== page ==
The driver of the No. 4 Stewart-Haas Racing Ford was honored by the National Motorsports Press Association as the recipient of the Richard Petty Driver of the Year Award on Saturday night during the NMPA’s annual convention. It is Harvick’s third time winning the award, also receiving the honor after his 2014 NASCAR championship season and in his rookie season of 2001.
Harvick, who turned 43 in December, tied Kyle Busch for the series’ most wins in 2018. The California native also won four poles and scored 23 top-five and 29 top-10 finishes in 36 races. He led a season-best 1,990 laps, over 500 laps more than second-best Busch.
He started the season with wins in three of the first four races, at Atlanta, Las Vegas and Phoenix. At Bristol Motor Speedway, he posted finishes of seventh in the Food City 500 and 10th in the Bass Pro Shops NRA Night Race.
Harvick swept the Atlanta weekend, leading 141 of 163 laps during the Xfinity Series race. He posted three top-10 finishes in five Xfinity starts.
He joined Bobby Allison, Cale Yarborough, Darrell Waltrip and Tony Stewart as three-time winners of the award. Jimmie Johnson has the record with seven NMPA Driver of the Year awards, followed by the late Dale Earnhardt, who was honored five times.
RED FARMER — HALL OF FAMER
Charles “Red” Farmer was inducted into the National Motorsports Press Association Hall of Fame on Sunday.
The 86-year-old member of racing’s famed “Alabama Gang” is credited with over 800 short-track wins. He started racing in 1948 and made a first trip to Daytona in 1953 to race a Hudson on the old beach course.
Farmer excelled on the short tracks and won three straight NASCAR Late Model Sportsman championships from 1969-71. He also was the 1956 Modified Series.
He’s still passionate about the sport, racing on dirt tracks in his mid-’80s. He raced 22 times last season and three weeks ago competed in the “Ice Bowl” at Talladega Short Track.
“The ‘Ice Bowl’ three weeks ago, that started my 72nd year in racing,” Farmer said. “I started racing when NASCAR started. It gets in your blood. It’s something you love to do. I still enjoy it and I love to get out there on the cars, work on them and get ready for the next weekend. I can’t wait for the weekends to get out there on the track and play with the youngsters.”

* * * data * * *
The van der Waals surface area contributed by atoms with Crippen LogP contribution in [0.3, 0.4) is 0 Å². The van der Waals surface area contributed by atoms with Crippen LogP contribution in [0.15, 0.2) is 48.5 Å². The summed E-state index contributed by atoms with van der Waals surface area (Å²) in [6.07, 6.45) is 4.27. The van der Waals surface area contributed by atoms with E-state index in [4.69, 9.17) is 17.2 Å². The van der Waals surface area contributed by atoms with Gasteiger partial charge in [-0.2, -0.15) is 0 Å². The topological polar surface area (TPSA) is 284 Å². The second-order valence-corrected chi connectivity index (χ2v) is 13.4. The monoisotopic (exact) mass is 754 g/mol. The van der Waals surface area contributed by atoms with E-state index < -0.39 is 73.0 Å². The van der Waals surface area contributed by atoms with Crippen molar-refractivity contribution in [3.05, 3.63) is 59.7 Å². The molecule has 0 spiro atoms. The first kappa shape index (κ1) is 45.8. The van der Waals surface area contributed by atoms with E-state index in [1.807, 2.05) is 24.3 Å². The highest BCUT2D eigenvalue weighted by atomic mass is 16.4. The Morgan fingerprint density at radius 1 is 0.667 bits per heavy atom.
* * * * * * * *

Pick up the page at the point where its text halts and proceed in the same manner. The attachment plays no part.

He remembers how dominant the “Alabama Gang” — Bobby Allison, Donnie Allison and Farmer — was on the short tracks decades ago. In fact, a race at Bristol in 1962 was one of the first that came to mind.
“I knew wherever we went, Bobby and Donnie had the two cars I had to outrun,” Farmer recalled. “We showed up at Bristol and there was Bobby Isaac, Ralph Earnhardt in the 50 cars there. Forty-seven of them were 1932 or ’34 coupes. We qualified 1-2-3 with sedans and they had laughed at us. I won the race and Bobby ran second. If Donnie hadn’t had trouble, we would have run 1-2-3.”
Fox Sports showed off a video highlighting its new virtual reality studio during a Sunday luncheon at the NMPA convention.
Larry McReynolds, the former crew chief now starting his 19th season with Fox, will be working in a green room with a full-scale virtual race car. He also will have a new segment called Crew Chief’s Corner on the “NASCAR Race Hub” television show.
McReynolds said 2019 will be a pivotal year for NASCAR, adding that the sport made a mistake by promoting all the young drivers at the first of last season only for the veteran drivers to end up dominating.
“It’s a big year for NASCAR, but all the elements are in place,” McReynolds said. “We have the elder statesmen like Kevin Harvick and Martin Truex Jr. We have the middle-of-the-road stars like Chase Elliott and Kyle Larson. We don’t want to get on that bandwagon as hard as we did last year promoting the young guys, the young guys, young guys, and there wasn’t much fruit in the beginning when the older guys prevailed.
“There is a good mix and we’re not making changes with the race format or points. My hopes are there by the time we get to race No. 5 or 6, we aren’t talking about aero packages or anything like that. Hopefully, we’re talking about good racing.”